char *buffer = malloc(snprintf(0, 0, format, data...)+1);
sprintf(buffer, format, data...);
Of course though, the above taken verbatim would be incorrect, because it mistakenly assumes that nothing can go wrong, such as the malloc() or snprintf() failing.

First let's better understand what the *printf() functions return. Upon success, they return the amount of characters written to the string (which does not include the trailing null byte). Or in other words, the return value is equivalent to calling strlen() on the data being output, which can save you needing to use a strlen() call with sprintf() or similar functions for certain scenarios. Upon failure, for whatever reason, the return is -1. Of course there's the above mentioned exception to this with snprintf(), where the amount of characters needed to contain the output would be returned instead. If during the output, the size overflows (exceeds INT_MAX), many implementations will return a large negative value (failure with snprintf(), or success with all the functions).

Like the other functions, asprintf() also returns an integer of the nature described above. Which means working with asprintf() should go something like this:
char *buffer;
if (asprintf(&buffer, ...whatever...) != -1)
However, unlike the other functions, asprintf() has a second return value, its first argument, or what the function sees as *ret. To comply with the memory management discussion above, this should also be set to 0 upon failure. Unfortunately, many popular implementations, including those in GLIBC and MinGW fail to do so.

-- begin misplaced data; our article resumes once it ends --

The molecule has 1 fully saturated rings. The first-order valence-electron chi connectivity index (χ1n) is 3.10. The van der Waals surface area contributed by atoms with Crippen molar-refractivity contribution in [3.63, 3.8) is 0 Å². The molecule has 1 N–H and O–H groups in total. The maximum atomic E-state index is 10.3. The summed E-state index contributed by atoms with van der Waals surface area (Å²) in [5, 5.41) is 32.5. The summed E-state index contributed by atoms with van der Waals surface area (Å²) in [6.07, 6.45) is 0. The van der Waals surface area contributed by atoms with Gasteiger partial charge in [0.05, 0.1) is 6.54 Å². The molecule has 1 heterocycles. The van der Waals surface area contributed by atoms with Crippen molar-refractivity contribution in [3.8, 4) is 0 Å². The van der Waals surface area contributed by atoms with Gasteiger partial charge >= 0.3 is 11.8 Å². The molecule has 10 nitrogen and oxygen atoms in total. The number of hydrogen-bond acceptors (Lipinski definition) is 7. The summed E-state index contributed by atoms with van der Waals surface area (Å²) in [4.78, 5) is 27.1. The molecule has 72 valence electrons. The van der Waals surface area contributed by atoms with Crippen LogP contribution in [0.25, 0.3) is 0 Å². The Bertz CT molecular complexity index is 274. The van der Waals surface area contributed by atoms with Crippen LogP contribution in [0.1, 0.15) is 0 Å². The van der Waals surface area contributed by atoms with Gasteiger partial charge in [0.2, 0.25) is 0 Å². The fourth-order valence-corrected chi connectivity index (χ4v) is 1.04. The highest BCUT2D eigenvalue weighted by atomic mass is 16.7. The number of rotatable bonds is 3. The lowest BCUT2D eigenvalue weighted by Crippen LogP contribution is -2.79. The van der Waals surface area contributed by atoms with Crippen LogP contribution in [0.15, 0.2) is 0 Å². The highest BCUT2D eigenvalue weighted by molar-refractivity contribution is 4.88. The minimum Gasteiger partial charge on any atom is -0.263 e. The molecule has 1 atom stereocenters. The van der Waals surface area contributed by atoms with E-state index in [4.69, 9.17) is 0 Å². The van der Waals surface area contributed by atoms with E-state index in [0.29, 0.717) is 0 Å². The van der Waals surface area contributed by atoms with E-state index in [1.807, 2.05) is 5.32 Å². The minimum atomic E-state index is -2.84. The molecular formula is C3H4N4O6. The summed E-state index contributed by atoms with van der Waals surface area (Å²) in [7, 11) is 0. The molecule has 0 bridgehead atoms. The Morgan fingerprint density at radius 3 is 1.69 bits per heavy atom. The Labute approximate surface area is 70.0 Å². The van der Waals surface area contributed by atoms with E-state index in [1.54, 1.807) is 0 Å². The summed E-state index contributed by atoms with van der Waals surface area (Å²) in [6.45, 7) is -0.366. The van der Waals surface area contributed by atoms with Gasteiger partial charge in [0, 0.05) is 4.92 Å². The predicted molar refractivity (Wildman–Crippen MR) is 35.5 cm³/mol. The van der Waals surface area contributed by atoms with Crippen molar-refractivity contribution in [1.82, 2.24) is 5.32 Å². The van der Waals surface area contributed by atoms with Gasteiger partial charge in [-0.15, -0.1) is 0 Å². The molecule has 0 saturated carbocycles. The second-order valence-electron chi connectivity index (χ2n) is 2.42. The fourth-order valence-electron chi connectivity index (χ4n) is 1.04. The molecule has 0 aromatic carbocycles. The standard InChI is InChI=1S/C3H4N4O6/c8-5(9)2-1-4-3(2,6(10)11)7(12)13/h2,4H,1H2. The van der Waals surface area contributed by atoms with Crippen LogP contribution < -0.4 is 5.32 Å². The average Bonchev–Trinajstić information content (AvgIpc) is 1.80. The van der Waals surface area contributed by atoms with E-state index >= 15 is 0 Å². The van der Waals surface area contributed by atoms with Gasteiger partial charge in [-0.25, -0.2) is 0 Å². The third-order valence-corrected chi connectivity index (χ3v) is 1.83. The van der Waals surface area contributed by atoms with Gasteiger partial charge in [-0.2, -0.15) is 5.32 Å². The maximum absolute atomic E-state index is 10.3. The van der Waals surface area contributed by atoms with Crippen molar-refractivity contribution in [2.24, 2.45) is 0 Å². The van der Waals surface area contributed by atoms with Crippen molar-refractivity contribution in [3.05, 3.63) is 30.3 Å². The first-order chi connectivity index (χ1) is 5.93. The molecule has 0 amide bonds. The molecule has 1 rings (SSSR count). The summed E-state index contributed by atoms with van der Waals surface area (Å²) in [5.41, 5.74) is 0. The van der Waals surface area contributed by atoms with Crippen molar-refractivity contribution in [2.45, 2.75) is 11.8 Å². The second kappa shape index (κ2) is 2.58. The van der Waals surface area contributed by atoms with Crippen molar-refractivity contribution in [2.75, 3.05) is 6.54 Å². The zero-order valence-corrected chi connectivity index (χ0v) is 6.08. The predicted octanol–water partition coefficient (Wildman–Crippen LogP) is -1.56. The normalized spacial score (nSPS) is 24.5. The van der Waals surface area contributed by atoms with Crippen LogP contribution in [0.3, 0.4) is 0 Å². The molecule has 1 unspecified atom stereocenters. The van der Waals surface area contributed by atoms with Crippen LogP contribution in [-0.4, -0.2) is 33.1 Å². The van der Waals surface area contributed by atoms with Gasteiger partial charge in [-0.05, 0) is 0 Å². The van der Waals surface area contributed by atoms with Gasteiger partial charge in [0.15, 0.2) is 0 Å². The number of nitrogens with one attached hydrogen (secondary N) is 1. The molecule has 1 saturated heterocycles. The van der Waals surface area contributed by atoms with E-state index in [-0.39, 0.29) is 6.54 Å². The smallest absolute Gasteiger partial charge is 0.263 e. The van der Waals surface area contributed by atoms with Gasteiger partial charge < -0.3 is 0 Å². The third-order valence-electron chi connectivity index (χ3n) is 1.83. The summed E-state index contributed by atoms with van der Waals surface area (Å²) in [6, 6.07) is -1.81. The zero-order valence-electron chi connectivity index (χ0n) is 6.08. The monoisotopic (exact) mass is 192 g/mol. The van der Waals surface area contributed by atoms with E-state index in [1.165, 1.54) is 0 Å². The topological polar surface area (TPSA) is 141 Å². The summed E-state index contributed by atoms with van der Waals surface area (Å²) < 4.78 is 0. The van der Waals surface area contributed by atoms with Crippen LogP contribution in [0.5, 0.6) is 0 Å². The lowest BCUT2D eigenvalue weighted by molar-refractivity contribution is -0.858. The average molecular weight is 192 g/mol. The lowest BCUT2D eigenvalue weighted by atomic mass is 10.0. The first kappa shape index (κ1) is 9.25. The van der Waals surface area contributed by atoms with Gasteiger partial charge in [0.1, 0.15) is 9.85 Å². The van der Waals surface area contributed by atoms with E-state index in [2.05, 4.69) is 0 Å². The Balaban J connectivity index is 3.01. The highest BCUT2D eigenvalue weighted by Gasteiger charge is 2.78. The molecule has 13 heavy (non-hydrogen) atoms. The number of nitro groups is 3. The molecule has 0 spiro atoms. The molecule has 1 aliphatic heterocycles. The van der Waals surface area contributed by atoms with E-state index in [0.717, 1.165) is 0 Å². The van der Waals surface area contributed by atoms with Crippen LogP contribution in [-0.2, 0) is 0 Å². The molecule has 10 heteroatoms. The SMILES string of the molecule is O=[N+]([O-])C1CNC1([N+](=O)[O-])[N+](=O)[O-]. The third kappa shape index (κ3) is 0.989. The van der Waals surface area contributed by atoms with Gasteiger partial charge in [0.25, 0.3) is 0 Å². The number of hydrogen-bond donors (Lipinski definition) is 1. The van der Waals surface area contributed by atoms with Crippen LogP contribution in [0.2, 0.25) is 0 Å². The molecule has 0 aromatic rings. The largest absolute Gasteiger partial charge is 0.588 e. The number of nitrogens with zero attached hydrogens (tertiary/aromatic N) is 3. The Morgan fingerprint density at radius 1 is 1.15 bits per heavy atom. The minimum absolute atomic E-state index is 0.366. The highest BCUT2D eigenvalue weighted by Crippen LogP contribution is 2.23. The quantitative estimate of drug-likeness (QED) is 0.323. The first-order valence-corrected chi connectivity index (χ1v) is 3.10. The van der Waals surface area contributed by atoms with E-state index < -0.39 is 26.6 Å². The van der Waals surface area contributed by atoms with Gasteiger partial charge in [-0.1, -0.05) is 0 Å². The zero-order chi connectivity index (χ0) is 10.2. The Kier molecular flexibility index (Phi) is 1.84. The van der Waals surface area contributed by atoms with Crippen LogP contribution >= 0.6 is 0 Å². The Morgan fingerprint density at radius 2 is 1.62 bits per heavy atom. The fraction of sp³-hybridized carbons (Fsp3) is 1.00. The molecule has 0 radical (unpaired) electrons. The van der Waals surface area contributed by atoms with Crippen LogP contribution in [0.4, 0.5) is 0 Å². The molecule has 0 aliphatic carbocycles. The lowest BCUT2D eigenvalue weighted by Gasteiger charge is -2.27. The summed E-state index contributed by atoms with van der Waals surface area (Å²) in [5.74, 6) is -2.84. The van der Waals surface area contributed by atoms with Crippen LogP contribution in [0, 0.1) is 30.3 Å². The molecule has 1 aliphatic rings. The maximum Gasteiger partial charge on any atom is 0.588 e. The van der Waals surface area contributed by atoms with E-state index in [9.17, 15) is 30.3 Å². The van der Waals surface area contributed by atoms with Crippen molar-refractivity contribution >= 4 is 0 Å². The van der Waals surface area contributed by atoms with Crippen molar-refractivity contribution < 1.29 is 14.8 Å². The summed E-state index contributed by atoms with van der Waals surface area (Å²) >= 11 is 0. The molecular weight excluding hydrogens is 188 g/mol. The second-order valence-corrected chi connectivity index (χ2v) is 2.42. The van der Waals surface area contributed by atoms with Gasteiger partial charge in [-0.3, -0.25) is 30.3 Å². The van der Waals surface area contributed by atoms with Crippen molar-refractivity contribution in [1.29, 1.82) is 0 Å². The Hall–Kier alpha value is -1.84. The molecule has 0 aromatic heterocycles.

Since I develop with the above systems, and I'm using asprintf() in loops with multiple paths, it becomes unwieldy to need to pass around the buffer and the returned int, so I'd of course want saner semantics which don't leave dangling pointers in my program.

In order to correct such mistakes, I would need to take code from elsewhere, or whip up my own function. Now I find developing functions such as these to be relatively simple, but even so, I always go to check other implementations to see if there's any important points I'm missing before I go implement one. Maybe, I'll even find one which meets my standards with a decent license which I can just copy verbatim.

In researching this, to my shock and horror, I came across implementations which properly ensure that *ret is set to 0 upon failure, but the returned int may be undefined in certain cases. That some of the most popular implementations get one half wrong, and that some of the less popular get the other half wrong is just downright terrifying. This means that there isn't any necessarily portable way to check for failure with the different implementations. I certainly was not expecting that, but with the amount of horrible code out there, I guess I really shouldn't be surprised anymore.